England got into the act a bit late, in 1580, with Queen Elizabeth I becoming the largest shareholder in The Golden Hind, a ship owned by Sir Francis Drake. She granted him “legal freedom from liability,” an early archetype for modern corporations.[2]

The investment worked out very well for Queen Elizabeth. There’s no record of exactly how much she made when Drake paid her share of the Hind’s dividends, but it was undoubtedly vast, since Drake himself and the other minor shareholders all received a 5,000 percent return on their investment. Plus, the queen’s placing a maximum loss to the initial investors of their investment amount only made it a low-risk investment to begin with. She also was endorsing an investment model that led to the modern limited-liability corporation.

The queen also often granted monopoly rights over particular industries or businesses in exchange for a fee. The 1624 Statute of Monopolies did away with this ability of the crown, although in the years thereafter the British government used tax laws to produce a similar result for the corporations favored by Parliament or the royal family.[3]

Limiting Risk by Incorporating

A business can operate at a profit, a break-even, or a loss. If the business is a sole proprietorship or a partnership (owned by one or a few people) and it loses more money than its assets are worth, the owners and the investors are personally responsible for the debts, which may exceed the amount they originally invested. A small-business owner could put up $10,000 of her own money to start a company, have it fail with $50,000 in debts, and be personally responsible for paying off that debt out of her own pocket.

But let’s say you invest $10,000 in a limited-liability corporation, and the corporation runs up $50,000 in debts and then defaults on those debts. You would lose only your initial $10,000 investment. The remaining $40,000 wouldn’t be your concern because the amount of your investment is the “limit of your liability,” even if the corporation goes bankrupt, defaults in any other way, or causes millions of dollars in damage to the environment or even the deaths of people.

Who foots the bill? The creditors—the people to whom the corporation owes money—or the community that was devastated. The company took the goods or services from them, didn’t pay, and leaves them with the bill, exactly as if you had put in a week’s work and not gotten paid for it. Or it wreaks havoc and death and then simply shuts down, as so many asbestos companies have done recently.

And if the corporation declares bankruptcy and dissolves itself, there is nobody for the creditors to go after. That’s the main thing that makes a corporation a corporation, and it’s why in England the abbreviation for a corporation isn’t Inc., as in the United States, but Ltd., which stands for limited-liability corporation (which is also used in the United States and other nations).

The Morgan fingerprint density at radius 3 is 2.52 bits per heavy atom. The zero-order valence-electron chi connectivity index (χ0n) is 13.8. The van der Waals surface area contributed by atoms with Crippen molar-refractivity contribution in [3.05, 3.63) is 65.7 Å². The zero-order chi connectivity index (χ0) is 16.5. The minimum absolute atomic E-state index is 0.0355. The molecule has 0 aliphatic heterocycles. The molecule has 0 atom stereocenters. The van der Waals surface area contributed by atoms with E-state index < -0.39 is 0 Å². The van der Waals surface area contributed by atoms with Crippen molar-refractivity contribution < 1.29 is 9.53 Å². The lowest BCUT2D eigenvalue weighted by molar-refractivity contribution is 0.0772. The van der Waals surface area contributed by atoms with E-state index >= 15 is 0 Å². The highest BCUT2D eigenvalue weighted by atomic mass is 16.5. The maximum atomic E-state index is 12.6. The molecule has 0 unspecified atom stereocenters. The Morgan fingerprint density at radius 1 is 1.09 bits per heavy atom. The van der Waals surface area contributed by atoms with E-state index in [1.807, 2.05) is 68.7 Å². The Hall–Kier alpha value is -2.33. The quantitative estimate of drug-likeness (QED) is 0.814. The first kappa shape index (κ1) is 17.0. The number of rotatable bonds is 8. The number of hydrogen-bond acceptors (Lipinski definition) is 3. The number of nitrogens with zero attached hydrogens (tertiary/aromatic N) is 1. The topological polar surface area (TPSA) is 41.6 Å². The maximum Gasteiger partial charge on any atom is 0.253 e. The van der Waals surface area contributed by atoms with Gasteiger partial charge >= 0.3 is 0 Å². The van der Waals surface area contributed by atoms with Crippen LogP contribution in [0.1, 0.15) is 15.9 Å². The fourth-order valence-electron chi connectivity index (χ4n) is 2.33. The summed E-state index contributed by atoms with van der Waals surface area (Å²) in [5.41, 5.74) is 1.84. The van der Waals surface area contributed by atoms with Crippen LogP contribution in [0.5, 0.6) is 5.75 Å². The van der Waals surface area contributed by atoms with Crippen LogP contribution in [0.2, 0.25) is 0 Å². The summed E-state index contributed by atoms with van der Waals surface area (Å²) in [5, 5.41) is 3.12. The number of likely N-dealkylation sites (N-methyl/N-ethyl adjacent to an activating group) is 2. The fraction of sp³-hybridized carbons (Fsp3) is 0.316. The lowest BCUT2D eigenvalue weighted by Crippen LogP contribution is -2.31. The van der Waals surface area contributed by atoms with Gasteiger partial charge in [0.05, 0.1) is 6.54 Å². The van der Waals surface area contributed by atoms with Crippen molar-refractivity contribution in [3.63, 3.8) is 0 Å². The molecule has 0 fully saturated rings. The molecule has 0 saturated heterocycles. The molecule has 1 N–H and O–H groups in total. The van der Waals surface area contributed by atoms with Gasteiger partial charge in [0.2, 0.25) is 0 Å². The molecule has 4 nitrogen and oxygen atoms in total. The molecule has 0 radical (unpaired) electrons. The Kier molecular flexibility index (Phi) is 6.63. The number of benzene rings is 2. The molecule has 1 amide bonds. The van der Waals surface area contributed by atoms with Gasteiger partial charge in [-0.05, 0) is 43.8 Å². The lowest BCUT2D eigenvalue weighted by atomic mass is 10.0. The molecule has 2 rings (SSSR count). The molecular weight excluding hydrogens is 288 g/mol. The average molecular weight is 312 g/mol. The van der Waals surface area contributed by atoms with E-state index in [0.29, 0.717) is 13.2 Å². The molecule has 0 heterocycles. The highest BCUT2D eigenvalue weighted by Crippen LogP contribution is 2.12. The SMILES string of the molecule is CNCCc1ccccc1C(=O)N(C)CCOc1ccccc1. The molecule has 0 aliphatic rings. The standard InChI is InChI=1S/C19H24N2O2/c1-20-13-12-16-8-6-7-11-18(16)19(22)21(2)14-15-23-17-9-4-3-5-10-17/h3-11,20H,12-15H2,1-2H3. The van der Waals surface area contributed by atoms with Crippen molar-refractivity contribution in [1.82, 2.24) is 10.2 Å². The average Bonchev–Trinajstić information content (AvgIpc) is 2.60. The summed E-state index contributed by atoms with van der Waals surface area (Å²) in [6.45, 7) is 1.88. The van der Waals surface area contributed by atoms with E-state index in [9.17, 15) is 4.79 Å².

If you were a stockholder in a corporation that went under, it wouldn’t even be reflected on your personal credit rating (unless you had volunteered to personally guarantee the corporation’s debt). Your liability is limited to how- ever much you invested.

Moreover, a corporation can outlast its founders. If you started a one- man glassblowing business, for example, when you die or can’t work anymore, the income stops. But a glassblowing corporation is an entity unto itself and can continue on with new glassblowers and managers after the founders move on. The implication, of course, is that a corporation can pay profits as a divi- dend to its shareholders for centuries, theoretically forever.

This is what Queen Elizabeth had in mind. Incorporating The Golden Hind would limit her liability and that of the other noble and lesser noble investors and maximize their potential for profit. So after the big bucks she made on Drake’s expeditions on The Golden Hind, she started pondering what could be done about the small role England played in world trade relative to Holland, France, Spain, and Portugal.

In part to remedy this situation and in part to exploit a relative vacuum of power, she authorized a group of 218 London merchants and noblemen to form a corporation that would take on the mostly Dutch control of the global spice trade. They formed what came to be the largest of England’s corporations during that and the next century, the East India Company. Queen Elizabeth granted the company’s corporate charter on December 31, 1600.[4]

The East India Company Builds England…and America

. . .   . . .    . . . More at Truthout

Continue to read at TruthOut